The room is not lacking in atmosphere. A winding wooden staircase leads the audience into a disused attic space in the C Nova building. It’s an intimate venue, a room that speaks of history, with a fireplace on one wall, slatted shutters striping the walls with light.
Jethro Compton and his company know how to dress a space; they do it extraordinarily well, with a keen eye for detail, and the room exerts a hold on the audience from the minute they sit down on the rickety wooden benches. You can almost smell the saline tang of the sea. It’s the storytelling that so often lets them down and it remains the case here.
Although drawn from Celtic folklore, this is slim tale about a lighthouse keeper who rescues a mysterious woman from drowning while a storm rages outside. It’s formulaic and predictable in structure, and for a short piece, it also does a lot of over-explaining, undermining any initial sense of foreboding and ambiguity. It holds very little in the way of surprise, you can see where things are going from pretty early on.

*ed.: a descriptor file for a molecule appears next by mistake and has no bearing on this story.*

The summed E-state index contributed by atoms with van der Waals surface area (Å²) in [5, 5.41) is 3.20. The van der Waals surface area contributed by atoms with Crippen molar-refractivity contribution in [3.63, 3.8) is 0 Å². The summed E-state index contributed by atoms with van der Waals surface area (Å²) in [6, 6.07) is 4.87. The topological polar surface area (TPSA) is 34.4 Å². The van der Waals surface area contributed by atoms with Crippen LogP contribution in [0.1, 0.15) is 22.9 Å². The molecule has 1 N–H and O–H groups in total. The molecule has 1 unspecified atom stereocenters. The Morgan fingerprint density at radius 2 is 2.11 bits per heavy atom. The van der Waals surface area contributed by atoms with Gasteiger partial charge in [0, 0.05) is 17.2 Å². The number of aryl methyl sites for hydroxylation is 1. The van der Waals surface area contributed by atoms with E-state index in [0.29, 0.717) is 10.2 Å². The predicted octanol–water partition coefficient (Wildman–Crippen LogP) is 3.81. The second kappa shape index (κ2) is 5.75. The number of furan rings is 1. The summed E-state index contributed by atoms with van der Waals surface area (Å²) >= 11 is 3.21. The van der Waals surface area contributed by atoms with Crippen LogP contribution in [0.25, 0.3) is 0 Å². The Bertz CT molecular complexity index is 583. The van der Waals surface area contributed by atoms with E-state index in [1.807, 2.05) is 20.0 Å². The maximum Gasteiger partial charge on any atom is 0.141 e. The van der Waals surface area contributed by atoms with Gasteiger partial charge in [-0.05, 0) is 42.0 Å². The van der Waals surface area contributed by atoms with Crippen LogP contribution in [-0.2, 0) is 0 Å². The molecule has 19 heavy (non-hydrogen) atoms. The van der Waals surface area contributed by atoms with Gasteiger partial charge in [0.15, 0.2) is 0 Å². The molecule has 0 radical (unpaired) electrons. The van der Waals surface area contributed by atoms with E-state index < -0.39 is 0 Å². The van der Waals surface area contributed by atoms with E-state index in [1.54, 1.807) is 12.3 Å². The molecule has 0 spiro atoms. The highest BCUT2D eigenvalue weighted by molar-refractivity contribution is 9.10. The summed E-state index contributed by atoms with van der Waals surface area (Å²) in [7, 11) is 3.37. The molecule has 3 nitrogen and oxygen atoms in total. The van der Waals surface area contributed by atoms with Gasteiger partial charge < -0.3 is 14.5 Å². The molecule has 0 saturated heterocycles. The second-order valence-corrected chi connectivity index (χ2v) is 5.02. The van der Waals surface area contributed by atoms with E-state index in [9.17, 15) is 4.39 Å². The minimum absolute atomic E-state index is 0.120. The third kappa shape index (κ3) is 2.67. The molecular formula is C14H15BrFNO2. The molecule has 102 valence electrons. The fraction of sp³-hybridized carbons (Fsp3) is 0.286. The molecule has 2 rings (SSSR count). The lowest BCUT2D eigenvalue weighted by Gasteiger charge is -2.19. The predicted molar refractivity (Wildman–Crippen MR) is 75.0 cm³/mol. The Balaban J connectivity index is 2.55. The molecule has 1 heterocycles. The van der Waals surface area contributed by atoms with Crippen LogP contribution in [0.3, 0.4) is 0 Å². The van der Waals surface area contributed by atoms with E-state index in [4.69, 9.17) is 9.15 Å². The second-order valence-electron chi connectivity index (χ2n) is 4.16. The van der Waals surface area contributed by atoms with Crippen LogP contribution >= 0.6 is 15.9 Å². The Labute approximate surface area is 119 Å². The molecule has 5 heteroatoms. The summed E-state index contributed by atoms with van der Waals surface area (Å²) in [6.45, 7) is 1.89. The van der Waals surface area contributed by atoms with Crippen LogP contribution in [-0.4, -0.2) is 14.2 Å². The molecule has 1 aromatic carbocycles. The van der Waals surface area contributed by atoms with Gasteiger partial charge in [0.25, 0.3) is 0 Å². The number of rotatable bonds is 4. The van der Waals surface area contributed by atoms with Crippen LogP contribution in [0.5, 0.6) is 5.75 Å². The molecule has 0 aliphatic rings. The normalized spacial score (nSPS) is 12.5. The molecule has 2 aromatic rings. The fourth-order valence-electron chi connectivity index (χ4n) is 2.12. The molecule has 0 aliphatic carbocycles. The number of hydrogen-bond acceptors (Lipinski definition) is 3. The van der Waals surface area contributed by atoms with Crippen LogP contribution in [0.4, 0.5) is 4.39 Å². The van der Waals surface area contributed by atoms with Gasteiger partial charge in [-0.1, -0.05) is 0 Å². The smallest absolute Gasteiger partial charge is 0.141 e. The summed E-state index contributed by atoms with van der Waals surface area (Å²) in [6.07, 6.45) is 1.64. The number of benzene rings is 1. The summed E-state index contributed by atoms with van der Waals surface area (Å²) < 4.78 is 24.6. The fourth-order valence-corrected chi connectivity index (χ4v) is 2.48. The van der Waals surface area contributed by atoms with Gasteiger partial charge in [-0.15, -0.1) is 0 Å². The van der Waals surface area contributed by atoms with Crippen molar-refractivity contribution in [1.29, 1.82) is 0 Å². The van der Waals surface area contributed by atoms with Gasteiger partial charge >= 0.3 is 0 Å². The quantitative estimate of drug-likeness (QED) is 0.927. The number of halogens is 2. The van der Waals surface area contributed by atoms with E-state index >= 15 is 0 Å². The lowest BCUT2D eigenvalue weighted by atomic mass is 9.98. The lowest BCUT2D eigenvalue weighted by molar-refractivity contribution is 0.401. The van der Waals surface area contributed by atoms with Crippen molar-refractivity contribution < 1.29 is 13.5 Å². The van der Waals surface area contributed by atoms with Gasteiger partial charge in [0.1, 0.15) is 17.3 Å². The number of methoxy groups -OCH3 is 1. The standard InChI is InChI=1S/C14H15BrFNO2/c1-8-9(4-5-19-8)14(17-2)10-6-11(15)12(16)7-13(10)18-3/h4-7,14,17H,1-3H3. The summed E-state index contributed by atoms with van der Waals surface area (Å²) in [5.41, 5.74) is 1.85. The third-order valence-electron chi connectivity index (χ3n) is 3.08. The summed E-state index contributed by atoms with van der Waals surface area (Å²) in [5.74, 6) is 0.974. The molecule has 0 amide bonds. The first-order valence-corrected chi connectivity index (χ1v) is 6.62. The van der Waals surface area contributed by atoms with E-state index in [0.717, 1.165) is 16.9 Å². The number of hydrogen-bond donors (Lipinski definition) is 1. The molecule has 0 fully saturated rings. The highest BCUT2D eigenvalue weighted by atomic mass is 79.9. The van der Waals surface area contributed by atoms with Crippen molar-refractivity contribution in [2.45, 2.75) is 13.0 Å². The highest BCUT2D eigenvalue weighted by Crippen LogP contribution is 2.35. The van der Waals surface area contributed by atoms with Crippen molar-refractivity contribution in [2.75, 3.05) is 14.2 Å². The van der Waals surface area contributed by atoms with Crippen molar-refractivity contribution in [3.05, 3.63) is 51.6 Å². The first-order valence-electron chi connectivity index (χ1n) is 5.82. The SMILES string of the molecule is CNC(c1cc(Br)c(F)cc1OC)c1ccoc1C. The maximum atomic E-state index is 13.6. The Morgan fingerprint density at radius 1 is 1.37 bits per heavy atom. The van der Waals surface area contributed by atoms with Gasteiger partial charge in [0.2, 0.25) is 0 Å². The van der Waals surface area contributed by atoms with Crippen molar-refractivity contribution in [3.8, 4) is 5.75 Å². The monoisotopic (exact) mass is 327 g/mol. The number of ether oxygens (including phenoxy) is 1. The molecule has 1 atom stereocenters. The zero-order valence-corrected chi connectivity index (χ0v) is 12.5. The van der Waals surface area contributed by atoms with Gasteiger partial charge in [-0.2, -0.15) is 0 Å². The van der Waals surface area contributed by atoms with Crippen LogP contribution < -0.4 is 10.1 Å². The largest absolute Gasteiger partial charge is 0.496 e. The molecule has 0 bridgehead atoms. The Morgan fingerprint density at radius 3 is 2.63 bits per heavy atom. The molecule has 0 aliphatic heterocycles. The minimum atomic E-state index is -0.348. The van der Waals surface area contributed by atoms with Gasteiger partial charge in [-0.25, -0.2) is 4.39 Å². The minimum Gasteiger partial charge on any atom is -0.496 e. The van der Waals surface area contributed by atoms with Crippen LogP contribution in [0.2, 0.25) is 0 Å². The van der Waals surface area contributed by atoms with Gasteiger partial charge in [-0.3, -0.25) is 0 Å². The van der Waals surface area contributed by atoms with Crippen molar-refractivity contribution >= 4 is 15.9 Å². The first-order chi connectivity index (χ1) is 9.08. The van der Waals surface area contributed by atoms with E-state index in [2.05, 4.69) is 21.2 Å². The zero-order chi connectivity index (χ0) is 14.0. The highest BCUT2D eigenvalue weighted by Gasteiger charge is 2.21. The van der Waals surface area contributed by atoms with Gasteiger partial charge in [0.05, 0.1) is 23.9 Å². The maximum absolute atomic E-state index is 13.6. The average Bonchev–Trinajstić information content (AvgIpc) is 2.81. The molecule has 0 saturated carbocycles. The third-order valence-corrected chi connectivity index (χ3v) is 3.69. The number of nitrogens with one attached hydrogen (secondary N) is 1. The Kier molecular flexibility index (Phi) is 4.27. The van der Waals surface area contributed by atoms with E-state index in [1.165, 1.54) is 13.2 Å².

Despite that, Rob Pomfret does a fine job as the lighthouse keeper and the space is undeniably evocative. Compton and co really are skilled designers, they have a real feel for space and how to fill it, but in this as with so many of their productions, it’s the writing that lets the side down.
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